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US: Blogger can be forced to reveal confidential sources, rules NJ judge

Posted by Liz Webber on July 9, 2009 at 3:25 PM

A New Jersey superior court judge has ruled that a blogger who posted negative comments on a message board about a software company and was subsequently sued for defamation is not protected by the state’s press shield law and may be forced to name her confidential sources. In his ruling, Judge Louis Locascio stated that blogger Shellee Hale did not provide sufficient evidence that she worked for a “legitimate” news publication and thus should not be considered a journalist.

The real issue here – as expressed by Jonathan Hart, a lawyer for the Online News Association – is not whether bloggers are journalists, but whether Hale’s comments amount to a veritable journalistic work. On this point, Locascio presents several valid arguments for how he reached his decision.

Hale first got into trouble for writing on the pornography industry site Oprano, billed as the “Wall Street Journal of porn,” that software company Too Much Media illegally used one of its products to harvest email addresses from adult websites and that company executives “may threaten your life if you report any of the specifics.” As Too Much Media planned to ask for Hale’s sources as part of the defamation hearings, the blogger sought protection under the New Jersey shield law.

To prove her status as a journalist, Hale submitted a document to the court asserting she had written stories for a newspaper and multiple trade publications. However, Judge Locascio dismissed this claim because Hale failed to back up her assertions. It also came to light that Hale had previously lied during the court proceedings when she claimed not to know anything about her accuser’s place of residence.

Furthermore, Locascio noted that Hale did not contact Too Much Media for comment when she was writing her allegations, a basic principle of newsgathering. In her analysis of the case, Mary Pat Gallagher of the New Jersey Law Journal pointed out Hale does not have a degree in journalism, but that does not necessarily have any bearing on her legitimacy because many newspaper reporters never went to j-school either.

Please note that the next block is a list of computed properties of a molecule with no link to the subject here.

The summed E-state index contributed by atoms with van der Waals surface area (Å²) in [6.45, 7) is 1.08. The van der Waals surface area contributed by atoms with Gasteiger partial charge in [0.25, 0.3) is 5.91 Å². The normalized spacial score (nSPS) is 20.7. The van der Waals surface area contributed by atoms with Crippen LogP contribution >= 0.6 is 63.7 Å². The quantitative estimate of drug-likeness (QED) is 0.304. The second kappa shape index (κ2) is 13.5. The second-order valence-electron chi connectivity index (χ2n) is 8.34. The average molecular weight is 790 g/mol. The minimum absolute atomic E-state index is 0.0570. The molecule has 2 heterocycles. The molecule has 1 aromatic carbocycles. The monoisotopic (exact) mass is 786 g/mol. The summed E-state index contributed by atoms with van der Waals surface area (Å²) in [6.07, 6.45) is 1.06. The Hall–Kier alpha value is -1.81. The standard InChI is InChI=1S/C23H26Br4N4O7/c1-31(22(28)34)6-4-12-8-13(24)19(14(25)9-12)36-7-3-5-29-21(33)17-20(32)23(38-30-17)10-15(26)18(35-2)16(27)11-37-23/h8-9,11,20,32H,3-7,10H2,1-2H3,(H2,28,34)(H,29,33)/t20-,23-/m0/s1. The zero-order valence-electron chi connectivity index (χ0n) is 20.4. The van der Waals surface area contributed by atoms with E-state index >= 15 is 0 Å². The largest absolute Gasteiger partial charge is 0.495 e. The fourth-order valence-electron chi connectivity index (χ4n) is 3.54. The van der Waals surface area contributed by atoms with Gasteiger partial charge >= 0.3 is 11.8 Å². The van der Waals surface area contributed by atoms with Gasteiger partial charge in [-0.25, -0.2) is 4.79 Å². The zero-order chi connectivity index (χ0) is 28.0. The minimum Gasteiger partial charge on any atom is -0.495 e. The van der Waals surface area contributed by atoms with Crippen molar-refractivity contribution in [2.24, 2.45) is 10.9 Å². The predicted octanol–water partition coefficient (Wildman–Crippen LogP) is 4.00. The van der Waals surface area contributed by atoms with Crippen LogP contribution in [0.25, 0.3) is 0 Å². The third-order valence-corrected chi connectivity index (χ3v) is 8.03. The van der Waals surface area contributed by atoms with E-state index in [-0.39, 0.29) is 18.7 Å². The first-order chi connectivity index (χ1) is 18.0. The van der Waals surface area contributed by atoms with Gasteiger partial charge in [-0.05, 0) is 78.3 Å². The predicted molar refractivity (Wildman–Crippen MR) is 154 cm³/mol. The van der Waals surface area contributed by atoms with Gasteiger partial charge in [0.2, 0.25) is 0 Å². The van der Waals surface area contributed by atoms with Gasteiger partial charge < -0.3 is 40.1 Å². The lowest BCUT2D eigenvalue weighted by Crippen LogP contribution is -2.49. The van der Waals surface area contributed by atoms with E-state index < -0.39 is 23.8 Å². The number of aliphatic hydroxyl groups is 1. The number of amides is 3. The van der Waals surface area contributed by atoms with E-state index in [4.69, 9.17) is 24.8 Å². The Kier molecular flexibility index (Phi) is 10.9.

The judge generalized his argument by contending that journalistic protection cannot be granted to anyone and everyone who posts information on the Internet.

Hale is expected to appeal the decision.

In her sweeping defense of Hale and bloggers’ rights, MediaPost‘s Wendy Davis fails to mention that New Jersey Press Association general counsel Thomas Cafferty agreed with Locascio’s assessment. According to Cafferty, there has to be some criteria for distinguishing between journalists and non-journalists on the web otherwise the term would apply to everyone.

Davis, however, insists that “news reporting is news reporting” and automatically deserves the protection of the shield law. Yet, does Hale’s work qualify as such? Writing for a blog is one thing, but commenting on a message board seems questionable at best.

There are precedents for courts siding with bloggers who refused to name confidential sources, as Davis notes. A 2006 case in California saw a judge uphold the rights of web writers who declined to cough up their sources for stories written about Apple.

In the ever-evolving definition of “journalist” who deserves coverage under the law becomes more and more a gray area. What about the rights of citizen journalists, who often lack formal training or experience in journalism ethics? It is clear from the case of blogger Shellee Hale that not everyone can claim to be a journalist, but where to draw the line is open to debate.

Source: Law.com, MediaPost

 Ends

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July 10, 2009 - Posted by | Uncategorized | , , , , , ,

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